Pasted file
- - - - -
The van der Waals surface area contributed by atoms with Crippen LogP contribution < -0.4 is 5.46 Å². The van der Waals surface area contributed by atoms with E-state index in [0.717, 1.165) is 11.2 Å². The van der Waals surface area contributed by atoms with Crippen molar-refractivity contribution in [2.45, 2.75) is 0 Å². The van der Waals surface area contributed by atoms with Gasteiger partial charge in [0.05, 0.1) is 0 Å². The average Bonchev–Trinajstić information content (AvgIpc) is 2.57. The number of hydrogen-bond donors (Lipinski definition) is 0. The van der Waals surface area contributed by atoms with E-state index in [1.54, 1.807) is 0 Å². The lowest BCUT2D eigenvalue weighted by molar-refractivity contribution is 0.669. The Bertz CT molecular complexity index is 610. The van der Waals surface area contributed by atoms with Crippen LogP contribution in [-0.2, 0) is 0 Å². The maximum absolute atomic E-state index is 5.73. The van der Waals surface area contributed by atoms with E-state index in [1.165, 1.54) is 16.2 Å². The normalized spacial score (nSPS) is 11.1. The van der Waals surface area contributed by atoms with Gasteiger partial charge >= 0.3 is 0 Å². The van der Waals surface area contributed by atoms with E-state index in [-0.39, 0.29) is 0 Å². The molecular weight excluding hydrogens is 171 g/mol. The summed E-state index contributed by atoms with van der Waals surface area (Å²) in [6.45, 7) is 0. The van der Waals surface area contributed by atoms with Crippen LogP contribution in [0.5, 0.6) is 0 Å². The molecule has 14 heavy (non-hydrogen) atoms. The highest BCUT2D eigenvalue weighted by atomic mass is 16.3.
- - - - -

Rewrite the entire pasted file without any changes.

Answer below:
The van der Waals surface area contributed by atoms with Crippen LogP contribution < -0.4 is 5.46 Å². The van der Waals surface area contributed by atoms with E-state index in [0.717, 1.165) is 11.2 Å². The van der Waals surface area contributed by atoms with Crippen molar-refractivity contribution in [2.45, 2.75) is 0 Å². The van der Waals surface area contributed by atoms with Gasteiger partial charge in [0.05, 0.1) is 0 Å². The average Bonchev–Trinajstić information content (AvgIpc) is 2.57. The number of hydrogen-bond donors (Lipinski definition) is 0. The van der Waals surface area contributed by atoms with E-state index in [1.54, 1.807) is 0 Å². The lowest BCUT2D eigenvalue weighted by molar-refractivity contribution is 0.669. The Bertz CT molecular complexity index is 610. The van der Waals surface area contributed by atoms with Crippen LogP contribution in [-0.2, 0) is 0 Å². The maximum absolute atomic E-state index is 5.73. The van der Waals surface area contributed by atoms with E-state index in [1.165, 1.54) is 16.2 Å². The normalized spacial score (nSPS) is 11.1. The van der Waals surface area contributed by atoms with Gasteiger partial charge >= 0.3 is 0 Å². The van der Waals surface area contributed by atoms with E-state index in [-0.39, 0.29) is 0 Å². The molecular weight excluding hydrogens is 171 g/mol. The summed E-state index contributed by atoms with van der Waals surface area (Å²) in [6.45, 7) is 0. The van der Waals surface area contributed by atoms with Crippen LogP contribution in [0.5, 0.6) is 0 Å². The molecule has 14 heavy (non-hydrogen) atoms. The highest BCUT2D eigenvalue weighted by atomic mass is 16.3.